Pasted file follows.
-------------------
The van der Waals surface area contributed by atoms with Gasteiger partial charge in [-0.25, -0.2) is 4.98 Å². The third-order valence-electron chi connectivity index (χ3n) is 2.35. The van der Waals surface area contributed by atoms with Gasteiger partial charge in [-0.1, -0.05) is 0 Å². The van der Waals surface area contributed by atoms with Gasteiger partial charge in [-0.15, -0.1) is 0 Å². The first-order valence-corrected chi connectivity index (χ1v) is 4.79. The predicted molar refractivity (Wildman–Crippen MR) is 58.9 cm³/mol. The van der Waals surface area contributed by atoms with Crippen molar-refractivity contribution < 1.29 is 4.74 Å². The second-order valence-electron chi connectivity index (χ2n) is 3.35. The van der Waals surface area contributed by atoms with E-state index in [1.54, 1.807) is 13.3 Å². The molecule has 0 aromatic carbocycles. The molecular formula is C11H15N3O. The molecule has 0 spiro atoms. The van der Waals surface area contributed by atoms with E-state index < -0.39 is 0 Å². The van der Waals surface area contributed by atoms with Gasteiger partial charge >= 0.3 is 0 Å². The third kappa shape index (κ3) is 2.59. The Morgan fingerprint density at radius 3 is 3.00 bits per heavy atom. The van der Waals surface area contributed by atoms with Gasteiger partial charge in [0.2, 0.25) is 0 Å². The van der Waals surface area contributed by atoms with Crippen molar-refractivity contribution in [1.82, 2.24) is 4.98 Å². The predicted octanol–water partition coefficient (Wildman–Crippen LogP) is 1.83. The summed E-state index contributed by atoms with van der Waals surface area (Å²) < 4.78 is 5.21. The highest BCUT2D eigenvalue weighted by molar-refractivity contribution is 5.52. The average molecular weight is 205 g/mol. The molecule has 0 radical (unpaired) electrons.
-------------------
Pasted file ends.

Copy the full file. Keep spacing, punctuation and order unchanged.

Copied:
The van der Waals surface area contributed by atoms with Gasteiger partial charge in [-0.25, -0.2) is 4.98 Å². The third-order valence-electron chi connectivity index (χ3n) is 2.35. The van der Waals surface area contributed by atoms with Gasteiger partial charge in [-0.1, -0.05) is 0 Å². The van der Waals surface area contributed by atoms with Gasteiger partial charge in [-0.15, -0.1) is 0 Å². The first-order valence-corrected chi connectivity index (χ1v) is 4.79. The predicted molar refractivity (Wildman–Crippen MR) is 58.9 cm³/mol. The van der Waals surface area contributed by atoms with Crippen molar-refractivity contribution < 1.29 is 4.74 Å². The second-order valence-electron chi connectivity index (χ2n) is 3.35. The van der Waals surface area contributed by atoms with E-state index in [1.54, 1.807) is 13.3 Å². The molecule has 0 aromatic carbocycles. The molecular formula is C11H15N3O. The molecule has 0 spiro atoms. The van der Waals surface area contributed by atoms with E-state index < -0.39 is 0 Å². The van der Waals surface area contributed by atoms with Gasteiger partial charge >= 0.3 is 0 Å². The third kappa shape index (κ3) is 2.59. The Morgan fingerprint density at radius 3 is 3.00 bits per heavy atom. The van der Waals surface area contributed by atoms with Gasteiger partial charge in [0.2, 0.25) is 0 Å². The van der Waals surface area contributed by atoms with Crippen molar-refractivity contribution in [1.82, 2.24) is 4.98 Å². The predicted octanol–water partition coefficient (Wildman–Crippen LogP) is 1.83. The summed E-state index contributed by atoms with van der Waals surface area (Å²) < 4.78 is 5.21. The highest BCUT2D eigenvalue weighted by molar-refractivity contribution is 5.52. The average molecular weight is 205 g/mol. The molecule has 0 radical (unpaired) electrons.